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Thursday, December 22, 2011

Tales From Netflix Instant: Skins (British)***couldn't be bothered with the American Version

“Everyone’s always pissing on me!”

5 things I learned whilst watching Skins.

  1. Skins is a half-hour British drama following a group of teenage kids through 2 years of school. Every 2 years the show swaps out casts as the characters graduate and move on. I admire the gumption of the producers to get rid of a popular cast and complete replace it every 2 years. (Otherwise the show would’ve ended up like 90210.) Overall, I really like the show. Although I admit it may be a little weird for a guy my age to be so immersed in the lives of these teenagers. I think the 1st season was the strongest. However,  the 2nd generation of characters was a stronger and more interesting ensemble.
  2. Bad guys are more fun. The most interesting characters from the 1st 2 generations where Tony and Cooke. Tony was by far the most fun character from the 1st season, and the most disappointing in the 2nd. I would have rather seen his character continue on the path he was on in the 1st season and deal with consequences of actions on his own terms, rather than the cheap character reset that happened after he was hit by a car in the season 1 finale. Cooke was most complex character from the 2nd generation and continued on so throughout his run on the series. I think he’s my favorite overall from the entire run of the show so far.
  3. British kids like Oasis, cussing and Techno. The entire soundtrack was filled with rock sounds that sound like they were written by Oasis (probably were) and techno.
  4. The blonde-chick from the 1st generation that looks and acts like the crazy blonde-girl from Harry Potter is hot.
  5. Lesbian couples are boring. (at least on T.V.)



Wednesday, December 21, 2011

Monsters in the Woods Interviews: Al Gomez (Executive Producer)


I met Al Gomez almost 10 years ago. I had just finished my first movie, "Rise of the Undead" and he was developing a movie for a friend of mine in New Orleans. We kept in touch over the years as I made my move from Louisiana to California. He has always been there to help or offer advice on my many projects, but it wasn't until Monsters in the Woods that we actually found something we could do together.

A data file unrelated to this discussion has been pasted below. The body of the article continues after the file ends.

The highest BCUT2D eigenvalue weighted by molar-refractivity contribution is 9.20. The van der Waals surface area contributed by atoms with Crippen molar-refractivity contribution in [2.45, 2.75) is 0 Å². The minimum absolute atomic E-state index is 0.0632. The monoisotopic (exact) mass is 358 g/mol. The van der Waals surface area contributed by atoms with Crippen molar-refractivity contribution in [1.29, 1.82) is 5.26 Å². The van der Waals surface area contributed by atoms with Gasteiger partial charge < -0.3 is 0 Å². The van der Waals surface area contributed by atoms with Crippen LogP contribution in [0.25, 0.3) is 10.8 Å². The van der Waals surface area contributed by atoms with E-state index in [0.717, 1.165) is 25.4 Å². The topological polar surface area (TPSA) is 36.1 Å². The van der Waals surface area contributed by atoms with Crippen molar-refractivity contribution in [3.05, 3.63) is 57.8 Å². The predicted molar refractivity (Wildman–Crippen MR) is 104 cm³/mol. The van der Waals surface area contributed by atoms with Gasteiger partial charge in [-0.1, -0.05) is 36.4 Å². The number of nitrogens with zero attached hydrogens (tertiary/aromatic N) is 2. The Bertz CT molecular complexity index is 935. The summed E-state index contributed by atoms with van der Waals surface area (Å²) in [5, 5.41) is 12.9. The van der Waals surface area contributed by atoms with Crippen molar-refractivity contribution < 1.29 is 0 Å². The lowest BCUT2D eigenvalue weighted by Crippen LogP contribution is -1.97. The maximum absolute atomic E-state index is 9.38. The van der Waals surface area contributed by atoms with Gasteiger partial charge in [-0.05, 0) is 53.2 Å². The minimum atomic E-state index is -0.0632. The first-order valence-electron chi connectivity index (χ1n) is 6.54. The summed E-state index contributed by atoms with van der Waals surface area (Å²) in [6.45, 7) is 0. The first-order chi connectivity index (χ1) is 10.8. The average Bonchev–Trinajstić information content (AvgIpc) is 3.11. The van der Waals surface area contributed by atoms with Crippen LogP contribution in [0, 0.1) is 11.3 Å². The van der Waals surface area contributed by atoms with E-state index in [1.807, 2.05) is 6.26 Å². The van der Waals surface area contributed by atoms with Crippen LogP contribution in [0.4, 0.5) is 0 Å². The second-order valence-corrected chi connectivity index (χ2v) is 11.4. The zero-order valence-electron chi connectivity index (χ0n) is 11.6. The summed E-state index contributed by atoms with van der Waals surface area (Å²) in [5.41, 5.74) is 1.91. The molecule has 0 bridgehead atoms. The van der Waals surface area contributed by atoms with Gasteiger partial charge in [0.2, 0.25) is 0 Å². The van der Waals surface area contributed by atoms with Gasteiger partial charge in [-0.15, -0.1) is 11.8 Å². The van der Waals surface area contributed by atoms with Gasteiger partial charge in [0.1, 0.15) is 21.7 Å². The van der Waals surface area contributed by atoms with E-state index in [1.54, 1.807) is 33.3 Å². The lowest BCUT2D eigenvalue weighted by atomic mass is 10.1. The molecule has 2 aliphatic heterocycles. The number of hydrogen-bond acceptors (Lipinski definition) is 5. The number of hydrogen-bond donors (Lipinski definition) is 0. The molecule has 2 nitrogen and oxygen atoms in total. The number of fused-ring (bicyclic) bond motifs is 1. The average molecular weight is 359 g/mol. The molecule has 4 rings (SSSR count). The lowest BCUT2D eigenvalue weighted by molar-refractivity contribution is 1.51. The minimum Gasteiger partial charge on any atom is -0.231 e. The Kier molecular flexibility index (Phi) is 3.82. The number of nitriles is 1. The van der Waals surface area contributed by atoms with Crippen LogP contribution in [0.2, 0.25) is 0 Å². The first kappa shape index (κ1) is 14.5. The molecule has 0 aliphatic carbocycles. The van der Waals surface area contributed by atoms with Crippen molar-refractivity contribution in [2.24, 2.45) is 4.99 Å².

Al Gomez with primadona Annemarie


1. Tell me who you are and what your doing here.

Al Gomez. I served as Executive Producer on "Monsters In The Woods". 

2. You've done just about every job known to man (in the industry), how do you see yourself? (a producer? writer? filmmaker?)

I've always seen myself as an entertainer.   I started in the business as an actor, and still find myself acting occasionally. But, over the years I've gained an appreciation for telling stories on the big screen, and decided I wanted to participate in all of it.  So, now I find myself producing movies, but I also continue to foster new ideas, write screenplays, and work with new directors.

3. Tell me about some of the other projects you've produced?

My first foray into producing motion pictures was a 35mm feature film back in '92... a drama about a day in the life of two homeless children called "River Bottom".  After that came the comedy 'mocumentary' "Elvis Is Alive, I Swear I Saw Him Eating A Ding-Dong At The Piggly Wiggly", about a documentary filmmaker whose search for 'Elvis Presley' takes him across the country meeting people who swear they've seen him alive. Both of those movies were directed by Robert LeRoy.   While I was in New Orleans in '05, I happened to be in the wrong place at the right time as Hurricane Katrina passed by, which became an opportunity to produce my first documentary feature called "Refuge of Last Resort". It was was created by filmmaker, James L. Bills, whose experiences with surviving the event and what came afterward were the centerpiece of that human drama.  Next came the sci-fi feature film "Jonathon Moon - Alien Attack", a rather eccentric story about a bizarre radio show host who is caught in a dilemma when he finds himself assisting the escape of an alien before he destroys the Earth, also directed by Robert LeRoy.  

4. What's your story with Monsters in the Woods? How did you become involved? 

Our mutual friend and filmmaker, James L. Bills,  called me about your project, and told me I should read the script.  Being a supporter of your previous work, I did read it, found it to be very well written, and for a horror script, filled with a lot of emotion and humor. To say that I liked it is an understatement.  I had recently inherited a small amount of money, so after meeting and discussing the financial needs of the production, I offered to you that I would like be involved as an Investor/Executive Producer.   

5. How did your initial role change, and what does a producer do?  What is the producer's role in dealing with distributors?